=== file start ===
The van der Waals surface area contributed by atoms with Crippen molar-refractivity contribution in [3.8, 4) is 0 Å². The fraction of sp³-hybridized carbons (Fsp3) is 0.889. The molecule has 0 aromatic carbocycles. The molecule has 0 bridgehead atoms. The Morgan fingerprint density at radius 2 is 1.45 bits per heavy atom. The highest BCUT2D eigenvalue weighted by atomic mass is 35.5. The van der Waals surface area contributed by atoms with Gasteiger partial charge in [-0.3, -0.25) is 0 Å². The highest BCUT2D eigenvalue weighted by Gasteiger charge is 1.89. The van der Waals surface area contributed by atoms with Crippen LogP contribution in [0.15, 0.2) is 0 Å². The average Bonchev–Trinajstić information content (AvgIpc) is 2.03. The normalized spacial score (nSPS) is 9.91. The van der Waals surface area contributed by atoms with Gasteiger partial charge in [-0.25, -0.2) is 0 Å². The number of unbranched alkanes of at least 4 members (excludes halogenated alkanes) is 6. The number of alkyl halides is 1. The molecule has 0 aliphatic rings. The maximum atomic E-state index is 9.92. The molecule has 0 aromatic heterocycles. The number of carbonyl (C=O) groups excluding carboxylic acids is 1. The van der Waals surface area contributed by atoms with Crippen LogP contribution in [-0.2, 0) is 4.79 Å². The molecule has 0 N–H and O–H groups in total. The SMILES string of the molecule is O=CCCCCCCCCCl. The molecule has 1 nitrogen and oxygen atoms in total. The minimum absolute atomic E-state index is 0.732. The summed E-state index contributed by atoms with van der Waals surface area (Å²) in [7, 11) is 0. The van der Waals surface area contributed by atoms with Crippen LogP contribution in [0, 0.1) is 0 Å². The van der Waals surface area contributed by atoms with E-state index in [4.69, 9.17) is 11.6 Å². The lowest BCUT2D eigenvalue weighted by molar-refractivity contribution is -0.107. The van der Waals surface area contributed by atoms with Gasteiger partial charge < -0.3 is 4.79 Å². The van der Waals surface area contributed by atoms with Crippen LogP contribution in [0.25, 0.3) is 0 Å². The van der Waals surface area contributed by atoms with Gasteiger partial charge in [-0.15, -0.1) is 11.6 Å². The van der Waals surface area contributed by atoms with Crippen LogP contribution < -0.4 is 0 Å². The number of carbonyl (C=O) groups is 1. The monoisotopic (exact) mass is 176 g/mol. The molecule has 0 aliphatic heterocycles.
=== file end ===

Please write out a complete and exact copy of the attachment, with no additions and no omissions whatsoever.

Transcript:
The van der Waals surface area contributed by atoms with Crippen molar-refractivity contribution in [3.8, 4) is 0 Å². The fraction of sp³-hybridized carbons (Fsp3) is 0.889. The molecule has 0 aromatic carbocycles. The molecule has 0 bridgehead atoms. The Morgan fingerprint density at radius 2 is 1.45 bits per heavy atom. The highest BCUT2D eigenvalue weighted by atomic mass is 35.5. The van der Waals surface area contributed by atoms with Gasteiger partial charge in [-0.3, -0.25) is 0 Å². The highest BCUT2D eigenvalue weighted by Gasteiger charge is 1.89. The van der Waals surface area contributed by atoms with Crippen LogP contribution in [0.15, 0.2) is 0 Å². The average Bonchev–Trinajstić information content (AvgIpc) is 2.03. The normalized spacial score (nSPS) is 9.91. The van der Waals surface area contributed by atoms with Gasteiger partial charge in [-0.25, -0.2) is 0 Å². The number of unbranched alkanes of at least 4 members (excludes halogenated alkanes) is 6. The number of alkyl halides is 1. The molecule has 0 aliphatic rings. The maximum atomic E-state index is 9.92. The molecule has 0 aromatic heterocycles. The number of carbonyl (C=O) groups excluding carboxylic acids is 1. The van der Waals surface area contributed by atoms with Crippen LogP contribution in [-0.2, 0) is 4.79 Å². The molecule has 0 N–H and O–H groups in total. The SMILES string of the molecule is O=CCCCCCCCCCl. The molecule has 1 nitrogen and oxygen atoms in total. The minimum absolute atomic E-state index is 0.732. The summed E-state index contributed by atoms with van der Waals surface area (Å²) in [7, 11) is 0. The van der Waals surface area contributed by atoms with Crippen LogP contribution in [0, 0.1) is 0 Å². The van der Waals surface area contributed by atoms with E-state index in [4.69, 9.17) is 11.6 Å². The lowest BCUT2D eigenvalue weighted by molar-refractivity contribution is -0.107. The van der Waals surface area contributed by atoms with Gasteiger partial charge < -0.3 is 4.79 Å². The van der Waals surface area contributed by atoms with Crippen LogP contribution in [0.25, 0.3) is 0 Å². The van der Waals surface area contributed by atoms with Gasteiger partial charge in [-0.15, -0.1) is 11.6 Å². The van der Waals surface area contributed by atoms with Crippen LogP contribution < -0.4 is 0 Å². The number of carbonyl (C=O) groups is 1. The monoisotopic (exact) mass is 176 g/mol. The molecule has 0 aliphatic heterocycles.